Lupus is an autoimmune disease that is characterized by widespread inflammation throughout the body. It occurs when an individual’s immune system begins to attack their own body from the inside out. Lupus can possibly affect the joints, heart, kidneys, lungs, blood cells, and skin.
Women are nine times more likely to be diagnosed with lupus than men. Lupus symptoms may come on quite suddenly. These are known as lupus flares.
The symptoms of the flares will be dependent upon what parts of an individual’s body are most affected by their lupus.
Types of Lupus
There are several different types of lupus. Discoid, Drug-Induced, Neonatal, and the most common type- the one that is referred to simply as “lupus”- Systemic Lupus Erythematosus.
Discoid lupus only affects the skin, with the symptoms being a rash that appears on the face, neck, and scalp. The organs are not affected by this form of lupus.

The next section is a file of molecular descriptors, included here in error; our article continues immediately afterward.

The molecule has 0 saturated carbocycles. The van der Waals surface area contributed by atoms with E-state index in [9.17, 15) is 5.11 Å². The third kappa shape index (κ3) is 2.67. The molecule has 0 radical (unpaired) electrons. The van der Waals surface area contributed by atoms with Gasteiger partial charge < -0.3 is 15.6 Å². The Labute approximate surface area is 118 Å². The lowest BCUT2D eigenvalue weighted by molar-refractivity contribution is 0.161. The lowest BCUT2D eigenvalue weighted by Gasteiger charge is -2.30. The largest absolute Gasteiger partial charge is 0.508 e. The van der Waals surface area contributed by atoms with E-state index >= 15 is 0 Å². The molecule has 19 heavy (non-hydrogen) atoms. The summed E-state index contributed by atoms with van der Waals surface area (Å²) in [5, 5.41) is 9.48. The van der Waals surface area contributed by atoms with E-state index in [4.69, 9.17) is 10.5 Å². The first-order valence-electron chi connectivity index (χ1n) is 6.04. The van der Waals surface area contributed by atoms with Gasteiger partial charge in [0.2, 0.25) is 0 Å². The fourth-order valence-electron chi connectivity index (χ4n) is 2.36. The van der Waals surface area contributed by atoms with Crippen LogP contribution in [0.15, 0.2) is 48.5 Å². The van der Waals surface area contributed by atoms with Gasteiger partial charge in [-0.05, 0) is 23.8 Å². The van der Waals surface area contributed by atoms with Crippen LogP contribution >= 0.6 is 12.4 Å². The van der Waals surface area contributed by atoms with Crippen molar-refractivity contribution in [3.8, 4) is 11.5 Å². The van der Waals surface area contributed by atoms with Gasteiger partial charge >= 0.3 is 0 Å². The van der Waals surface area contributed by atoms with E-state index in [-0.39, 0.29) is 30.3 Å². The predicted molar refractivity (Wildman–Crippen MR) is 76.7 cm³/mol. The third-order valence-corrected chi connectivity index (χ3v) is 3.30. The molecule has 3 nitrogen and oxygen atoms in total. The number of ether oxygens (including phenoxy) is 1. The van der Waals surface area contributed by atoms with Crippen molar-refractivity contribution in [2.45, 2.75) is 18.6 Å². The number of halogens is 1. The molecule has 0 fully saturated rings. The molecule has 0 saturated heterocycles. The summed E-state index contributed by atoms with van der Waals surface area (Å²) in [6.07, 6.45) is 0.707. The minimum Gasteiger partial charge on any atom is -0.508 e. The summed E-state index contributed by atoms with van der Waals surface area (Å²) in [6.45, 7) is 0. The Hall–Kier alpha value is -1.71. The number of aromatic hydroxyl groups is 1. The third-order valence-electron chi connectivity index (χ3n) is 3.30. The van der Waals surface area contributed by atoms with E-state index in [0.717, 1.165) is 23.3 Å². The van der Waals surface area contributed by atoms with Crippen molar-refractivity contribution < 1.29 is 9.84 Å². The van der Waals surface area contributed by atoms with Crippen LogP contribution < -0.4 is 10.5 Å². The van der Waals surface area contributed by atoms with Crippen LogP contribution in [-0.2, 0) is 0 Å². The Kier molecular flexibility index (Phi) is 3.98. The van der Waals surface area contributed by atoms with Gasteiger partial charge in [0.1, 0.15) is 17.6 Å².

Systemic Lupus Erythematosus is more severe than discoid lupus because it actually affects the organs and organ systems of the body. This form of lupus has periods of flares, where the condition is active and remission, where the condition is dormant.
Drug-induced Lupus occurs as a result of interactions with specific prescription drugs. Once the individual stops taking the medication that is causing the lupus, it will clear up.
Neonatal Lupus is a very rare condition. This occurs when the mother passes the autoantibodies on to the fetus. The baby will have skin rashes and blood/heart complications. A newborn a rash may appear, but will clear up within six months.
Symptoms of a Lupus Flare
When your lupus begins to flare up, you may experience some of the following signs and symptoms.
You may have a rash that appears on your cheeks and across your nose. Often, the shape of this rash is compared to the shape of a butterfly. Additionally, you may have sores on your skin or in your mouth that develop.
An individual who is experiencing a lupus flare could experience some level of chest pain, as well as pain and swelling in their joints– for example, elbow or knee joints.